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Google told to show acquittal first in Spain right to be forgotten appeal

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A Spanish court on Friday partially accepted Google's appeal against a ruling ordering it to erase news articles about a psychologist accused of sexual abuse, but said the search engine must show stories about his acquittal first.

[MADRID] A Spanish court on Friday partially accepted Google's appeal against a ruling ordering it to erase news articles about a psychologist accused of sexual abuse, but said the search engine must show stories about his acquittal first.

The unidentified man was tried and cleared of three counts of sexual abuse, for which he faced a possible jail term of 27 years.

Spain's Data Protection Agency in 2017 ruled in favour of his bid to have Google remove news stories relating to the case that appeared when his name was typed into it, telling the search engine to block eight of 10 contested story links.

But Google appealed and on Friday, the National Court ruled that freedom of expression took precedence over personal data protection, although it said the search engine should ensure the more recent stories of his acquittal.

It said that because of the man's profession, "there is a legitimate interest on the part of internet users to have access to said information, which was published in local media".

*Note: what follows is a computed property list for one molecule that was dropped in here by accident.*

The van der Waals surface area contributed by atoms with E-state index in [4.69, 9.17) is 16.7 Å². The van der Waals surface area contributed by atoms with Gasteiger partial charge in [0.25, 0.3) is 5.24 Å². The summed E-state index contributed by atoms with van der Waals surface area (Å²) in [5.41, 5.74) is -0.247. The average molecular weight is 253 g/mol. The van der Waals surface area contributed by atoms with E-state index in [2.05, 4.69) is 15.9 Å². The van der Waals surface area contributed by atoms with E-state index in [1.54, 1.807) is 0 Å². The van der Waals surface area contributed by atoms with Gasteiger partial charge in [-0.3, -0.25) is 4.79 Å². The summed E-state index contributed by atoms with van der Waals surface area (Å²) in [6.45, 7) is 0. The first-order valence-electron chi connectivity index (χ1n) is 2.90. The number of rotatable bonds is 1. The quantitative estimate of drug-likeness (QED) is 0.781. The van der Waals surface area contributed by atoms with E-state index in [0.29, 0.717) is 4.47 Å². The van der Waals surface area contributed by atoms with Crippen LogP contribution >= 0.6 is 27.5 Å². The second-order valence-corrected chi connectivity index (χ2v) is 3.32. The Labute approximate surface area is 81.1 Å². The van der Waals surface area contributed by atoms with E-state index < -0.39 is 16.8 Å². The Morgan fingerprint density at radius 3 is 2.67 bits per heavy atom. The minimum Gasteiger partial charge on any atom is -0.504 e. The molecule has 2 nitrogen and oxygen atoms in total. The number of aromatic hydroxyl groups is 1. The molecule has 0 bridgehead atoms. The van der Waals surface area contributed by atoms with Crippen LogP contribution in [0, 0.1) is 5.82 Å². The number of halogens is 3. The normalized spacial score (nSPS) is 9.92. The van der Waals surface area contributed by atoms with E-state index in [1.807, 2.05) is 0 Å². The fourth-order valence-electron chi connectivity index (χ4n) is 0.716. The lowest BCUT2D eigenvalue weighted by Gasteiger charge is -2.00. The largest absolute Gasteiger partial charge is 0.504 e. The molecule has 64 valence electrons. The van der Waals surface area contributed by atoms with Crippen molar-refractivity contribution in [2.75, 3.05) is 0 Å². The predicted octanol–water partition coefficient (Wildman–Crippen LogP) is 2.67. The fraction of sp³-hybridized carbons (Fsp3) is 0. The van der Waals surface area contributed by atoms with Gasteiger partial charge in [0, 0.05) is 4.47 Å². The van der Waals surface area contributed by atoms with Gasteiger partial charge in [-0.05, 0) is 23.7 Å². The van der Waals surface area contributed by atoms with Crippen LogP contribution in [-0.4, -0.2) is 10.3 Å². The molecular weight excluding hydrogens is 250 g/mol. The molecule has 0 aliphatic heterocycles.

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The court added had also based its ruling on the fact that the news stories were published "relatively recently", and not outdated.

Google had argued the articles were in the "public interest" and that access to them should be protected by freedom of speech laws. It also maintained they were of current interest so the right to data protection should not apply in this case.

In 2014 the Luxembourg-based Court of Justice of the European Union ordered Google and other search engines that operate in Europe to allow individuals to ask the sites to delist certain search results relating to a person's name, if the information is "inadequate, irrelevant or excessive in relation to the purposes of the processing".

Google has said it evaluates each request on a "case-by-case basis". The company says it weighs the public interest when determining when to remove a link.

AFP

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